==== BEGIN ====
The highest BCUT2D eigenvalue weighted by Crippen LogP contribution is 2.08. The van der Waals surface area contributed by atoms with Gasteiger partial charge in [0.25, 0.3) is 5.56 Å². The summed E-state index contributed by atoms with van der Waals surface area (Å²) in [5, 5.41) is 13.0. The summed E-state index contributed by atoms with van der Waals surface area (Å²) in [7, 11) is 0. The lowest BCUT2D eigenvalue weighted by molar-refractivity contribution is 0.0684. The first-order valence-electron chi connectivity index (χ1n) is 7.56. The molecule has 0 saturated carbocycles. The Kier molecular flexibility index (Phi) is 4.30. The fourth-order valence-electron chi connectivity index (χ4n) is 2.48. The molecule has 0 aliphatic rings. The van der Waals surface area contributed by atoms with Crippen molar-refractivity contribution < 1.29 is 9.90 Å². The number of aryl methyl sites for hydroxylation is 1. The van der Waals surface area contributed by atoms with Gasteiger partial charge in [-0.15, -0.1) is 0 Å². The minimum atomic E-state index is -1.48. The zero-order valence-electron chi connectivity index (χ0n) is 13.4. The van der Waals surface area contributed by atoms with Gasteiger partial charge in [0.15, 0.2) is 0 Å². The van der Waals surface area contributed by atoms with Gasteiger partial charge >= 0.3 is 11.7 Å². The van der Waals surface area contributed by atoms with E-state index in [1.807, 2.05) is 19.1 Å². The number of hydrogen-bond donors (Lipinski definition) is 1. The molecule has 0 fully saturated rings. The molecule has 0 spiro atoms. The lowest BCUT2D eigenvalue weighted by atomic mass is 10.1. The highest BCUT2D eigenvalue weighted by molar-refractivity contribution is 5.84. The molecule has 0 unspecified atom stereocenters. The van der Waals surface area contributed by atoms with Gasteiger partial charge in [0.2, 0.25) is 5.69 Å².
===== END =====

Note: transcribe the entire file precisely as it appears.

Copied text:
The highest BCUT2D eigenvalue weighted by Crippen LogP contribution is 2.08. The van der Waals surface area contributed by atoms with Gasteiger partial charge in [0.25, 0.3) is 5.56 Å². The summed E-state index contributed by atoms with van der Waals surface area (Å²) in [5, 5.41) is 13.0. The summed E-state index contributed by atoms with van der Waals surface area (Å²) in [7, 11) is 0. The lowest BCUT2D eigenvalue weighted by molar-refractivity contribution is 0.0684. The first-order valence-electron chi connectivity index (χ1n) is 7.56. The molecule has 0 saturated carbocycles. The Kier molecular flexibility index (Phi) is 4.30. The fourth-order valence-electron chi connectivity index (χ4n) is 2.48. The molecule has 0 aliphatic rings. The van der Waals surface area contributed by atoms with Crippen molar-refractivity contribution < 1.29 is 9.90 Å². The number of aryl methyl sites for hydroxylation is 1. The van der Waals surface area contributed by atoms with Gasteiger partial charge in [-0.15, -0.1) is 0 Å². The minimum atomic E-state index is -1.48. The zero-order valence-electron chi connectivity index (χ0n) is 13.4. The van der Waals surface area contributed by atoms with Gasteiger partial charge in [0.15, 0.2) is 0 Å². The van der Waals surface area contributed by atoms with Gasteiger partial charge >= 0.3 is 11.7 Å². The van der Waals surface area contributed by atoms with E-state index in [1.807, 2.05) is 19.1 Å². The number of hydrogen-bond donors (Lipinski definition) is 1. The molecule has 0 fully saturated rings. The molecule has 0 spiro atoms. The lowest BCUT2D eigenvalue weighted by atomic mass is 10.1. The highest BCUT2D eigenvalue weighted by molar-refractivity contribution is 5.84. The molecule has 0 unspecified atom stereocenters. The van der Waals surface area contributed by atoms with Gasteiger partial charge in [0.2, 0.25) is 5.69 Å².